Global Future Councils explore systems leadership

DUBAI, Systems leadership can change the world, speakers said at the fourth Annual Meeting of the Global Future Councils, which started today in Dubai, bringing together nearly 700 leading experts from around the world to generate ideas and answers for solving the most critical challenges facing humanity today.

The meeting is hosted by the Government of the United Arab Emirates in partnership with the World Economic Forum,WEF, which focuses on harnessing digital innovation and developed a national strategy for the Fourth Industrial Revolution.

Systems leadership is a set of skills and capacities that any individual or organisation can use to catalyze, enable and support the process of systems-level change. It combines collaborative leadership, coalition-building and systems insight to mobilise innovation and action across a large, decentralised network.The systems leadership approach is well-suited to complex challenges that require collective action, where no single entity is in control. However, the approach is challenging involving high transaction costs, ambiguous outcomes and long timeframes. It is best applied to complex issues that cannot be solved through more direct means.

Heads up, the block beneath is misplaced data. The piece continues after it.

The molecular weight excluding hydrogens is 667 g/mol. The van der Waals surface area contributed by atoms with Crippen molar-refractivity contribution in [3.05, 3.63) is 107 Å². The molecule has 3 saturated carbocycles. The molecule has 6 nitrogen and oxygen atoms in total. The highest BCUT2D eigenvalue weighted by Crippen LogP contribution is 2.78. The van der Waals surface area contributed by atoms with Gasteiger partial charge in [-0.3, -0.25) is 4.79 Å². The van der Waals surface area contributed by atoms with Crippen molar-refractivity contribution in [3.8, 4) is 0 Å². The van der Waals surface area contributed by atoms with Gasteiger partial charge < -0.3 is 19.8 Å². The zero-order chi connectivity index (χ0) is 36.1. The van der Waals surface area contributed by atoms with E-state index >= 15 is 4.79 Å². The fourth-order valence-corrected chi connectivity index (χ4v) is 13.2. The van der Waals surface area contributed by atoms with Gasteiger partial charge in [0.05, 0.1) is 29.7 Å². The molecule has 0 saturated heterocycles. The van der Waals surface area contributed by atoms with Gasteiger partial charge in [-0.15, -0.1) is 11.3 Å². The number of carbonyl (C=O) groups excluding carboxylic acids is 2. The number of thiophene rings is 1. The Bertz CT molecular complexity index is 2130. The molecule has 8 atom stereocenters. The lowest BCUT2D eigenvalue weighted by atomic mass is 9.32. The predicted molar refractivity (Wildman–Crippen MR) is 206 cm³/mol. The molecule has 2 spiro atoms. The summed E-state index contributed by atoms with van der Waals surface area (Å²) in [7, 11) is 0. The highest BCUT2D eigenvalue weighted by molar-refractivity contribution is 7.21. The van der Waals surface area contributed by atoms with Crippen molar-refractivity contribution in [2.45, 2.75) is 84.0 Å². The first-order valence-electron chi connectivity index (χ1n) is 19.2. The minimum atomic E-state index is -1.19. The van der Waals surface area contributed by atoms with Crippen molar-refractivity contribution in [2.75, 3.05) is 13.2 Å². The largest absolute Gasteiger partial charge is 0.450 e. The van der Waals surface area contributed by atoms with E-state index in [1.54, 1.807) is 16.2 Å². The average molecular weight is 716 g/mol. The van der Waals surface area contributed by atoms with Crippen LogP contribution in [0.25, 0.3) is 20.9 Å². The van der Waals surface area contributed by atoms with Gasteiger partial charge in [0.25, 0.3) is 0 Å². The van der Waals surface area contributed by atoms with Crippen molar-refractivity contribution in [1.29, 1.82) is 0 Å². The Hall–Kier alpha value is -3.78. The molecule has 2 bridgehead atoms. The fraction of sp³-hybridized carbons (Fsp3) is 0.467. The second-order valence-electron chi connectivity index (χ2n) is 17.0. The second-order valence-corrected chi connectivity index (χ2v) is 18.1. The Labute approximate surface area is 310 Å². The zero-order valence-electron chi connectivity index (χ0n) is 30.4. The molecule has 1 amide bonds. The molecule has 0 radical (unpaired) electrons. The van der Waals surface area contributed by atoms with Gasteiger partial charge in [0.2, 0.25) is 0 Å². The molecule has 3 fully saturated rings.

In an open-interactive session titled: ''Moving from Thought Leadership to Systems Leadership'', Anil Menon, Head of WEF's Centre for Global Industries, opened by encouraging true global cooperation to solve the global challenges we are facing, saying that "an arms-length approach is not going to do it." Businesses must have a positive impact on the communities they are part of.

Penny Abeywardena, Commissioner for International Affairs, Mayor's Office, City of New York, explained the difficulty in mobilising large groups of people around specific challenges "We are, from a population perspective, as large as 141 countries, if not larger" but cited the speed with which change can happen: within 24 hours of the Trump administration pulling out of the Paris Climate Agreement, an executive order was signed committing New York and 42 other cities to achieving the 1.5C degree temperature limitation set out in the Agreement.

Source: Emirates News Agency